Still an effort...
(If you want to live far from the frontiers of machines)

"This book is about Talleyrand and everything else"

- Roberto Calasso,"La Ruine de Kash"


"Surrealism and the Machine" was initially written as an introduction to Zazie's works presented in the International Surrealist Exhibition held in Prague in 1999. It is not and it has never been meant as a manifesto in favor of computers, much less of "digital art".

Rather, it attempts describing by small touches the major paths and results of Zazie's experimental mental approach and although my description is high level enough and more than a bit abstract in its expression, it has been acknowledged as a reasonably accurate description of their own ways and feelings by several surrealists involved in the same experimental path.
Also, in its most abstract and difficult areas this text condenses and reuses some of the main ideas I created during an in depth study of Duchamp's work made in the years before with Zazie and to a lesser extent William Dubin and Michael Betancourt.

Finally, my little text ends up with a sort of "call to arms" inviting surrealists to use the capabilities of computers as a weapon against the pitiful society we are living in, for instance by using them as a sort of anti drawing board to suggest what the world could be if a surrealist revolution prevailed.

In the answer he made, Michael Richardson is kind enough to state that he rarely came across "a piece of writing so badly thought out" as "Surrealism and the Machine". At least, although "badly" enough according to him, he seems to agree upon the fact that, after all, I thought. Unfortunately, so benevolent as I may be in my ordinary manners, I can definitely not detect the slightest hint of personal thinking in the entire text he produced against me and what he assumes to be what I wrote..

A Collage ?

"Si c'est la plume qui fait le plumage, ce n'est pas la colle qui fait le collage

- Max Ernst

As a matter of fact and to be really honest Michael Richardson's did not criticize my text, because he did not ever really read it. What he did instead, was to collect all the possible ideological bits and pieces of garbage related to computers that are hanging around in this society, assume this was a correct representation of what computers currently are, assemble this material and pretend he had done something in the defense of Surrealism. On the whole, I would certainly like to call Michael Richardson's exercise a collage if did not jump so clearly back to my mind Max Ernst's saying according to which "si c'est la plume qui fait le plumage, ce n'est pas la colle qui fait le collage".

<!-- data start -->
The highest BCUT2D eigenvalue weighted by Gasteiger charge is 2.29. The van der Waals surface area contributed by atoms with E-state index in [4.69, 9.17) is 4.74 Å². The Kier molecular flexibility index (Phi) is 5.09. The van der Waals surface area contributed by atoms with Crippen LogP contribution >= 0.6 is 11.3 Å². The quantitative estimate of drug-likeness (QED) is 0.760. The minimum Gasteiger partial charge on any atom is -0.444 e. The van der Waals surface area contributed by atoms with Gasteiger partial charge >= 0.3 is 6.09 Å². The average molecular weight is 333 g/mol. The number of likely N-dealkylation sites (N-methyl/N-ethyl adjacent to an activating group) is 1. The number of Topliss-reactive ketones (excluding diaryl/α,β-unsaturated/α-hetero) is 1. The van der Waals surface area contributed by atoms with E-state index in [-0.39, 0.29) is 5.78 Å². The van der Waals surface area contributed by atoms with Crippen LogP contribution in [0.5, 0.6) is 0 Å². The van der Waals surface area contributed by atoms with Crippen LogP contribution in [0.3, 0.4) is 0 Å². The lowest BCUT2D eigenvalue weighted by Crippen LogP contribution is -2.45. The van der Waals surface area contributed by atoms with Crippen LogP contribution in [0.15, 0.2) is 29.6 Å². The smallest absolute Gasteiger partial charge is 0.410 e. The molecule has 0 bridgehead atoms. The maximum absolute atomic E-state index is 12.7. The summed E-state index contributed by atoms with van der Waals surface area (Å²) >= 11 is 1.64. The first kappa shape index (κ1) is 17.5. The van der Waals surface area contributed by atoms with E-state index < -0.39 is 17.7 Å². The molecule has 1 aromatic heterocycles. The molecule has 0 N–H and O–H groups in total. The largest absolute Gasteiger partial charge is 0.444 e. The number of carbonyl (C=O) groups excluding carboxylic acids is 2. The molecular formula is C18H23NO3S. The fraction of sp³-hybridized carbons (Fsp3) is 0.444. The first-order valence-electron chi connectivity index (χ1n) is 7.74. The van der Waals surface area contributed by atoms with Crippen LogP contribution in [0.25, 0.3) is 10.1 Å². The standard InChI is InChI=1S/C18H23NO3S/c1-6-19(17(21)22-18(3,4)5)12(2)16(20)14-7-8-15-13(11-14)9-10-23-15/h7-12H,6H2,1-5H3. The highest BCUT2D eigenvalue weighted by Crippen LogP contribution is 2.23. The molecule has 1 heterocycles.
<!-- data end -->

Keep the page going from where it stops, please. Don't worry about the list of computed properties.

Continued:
Unfortunately, in Michael Richardson's one and a half A4 I could not find one single idea that I had not read several times before in books and articles, or heard on TV or on the radio and so on. At first, one would think that I exaggerate and that at least the title of M.R.'s paper is new. But not the slightest.

Also, I certainly would have needed Michael Richardson contemptuous lessons regarding Surrealism being concerned about undermining machines very functionality, provided I had not quoted (in their essence) Duchamp's own words in the following : "Singular point where start and engulf the tracks opening on the subversion of art and usage in the "Ready-mades" first, on the derision of this deadly seriousness machines cast on all human things secondly".

If you read "Surrealism and Machine" with some attention, you quickly find out that I am (of course) pleading strongly in favor of Duchamp's project in the following paragraph : "Duchamp's Bicycle wheel [...] opening [...] on the promise of a world beyond technique where the multiplicity of perspectives, dimensions and randomness would unfold and grow"... The meaning of which - as anyone can see - is of course totally different from the perspective underlying in Michael Richardson's expression "Far beyond the frontiers of machines" - a beautiful title by the way, although alas after my so unplesant and highly heretic piece of text.

Clearly, if my writing skills are poor, Michael's Richardon's reading skills are somewhat poorer as I cannot seriously imagine that his purpose was to break open doors.

On the whole, it is not indeed because of its originality that I decided to give an answer to Michael Richardson's text, but quite the opposite, because of its quite remarkable absence of such a quality.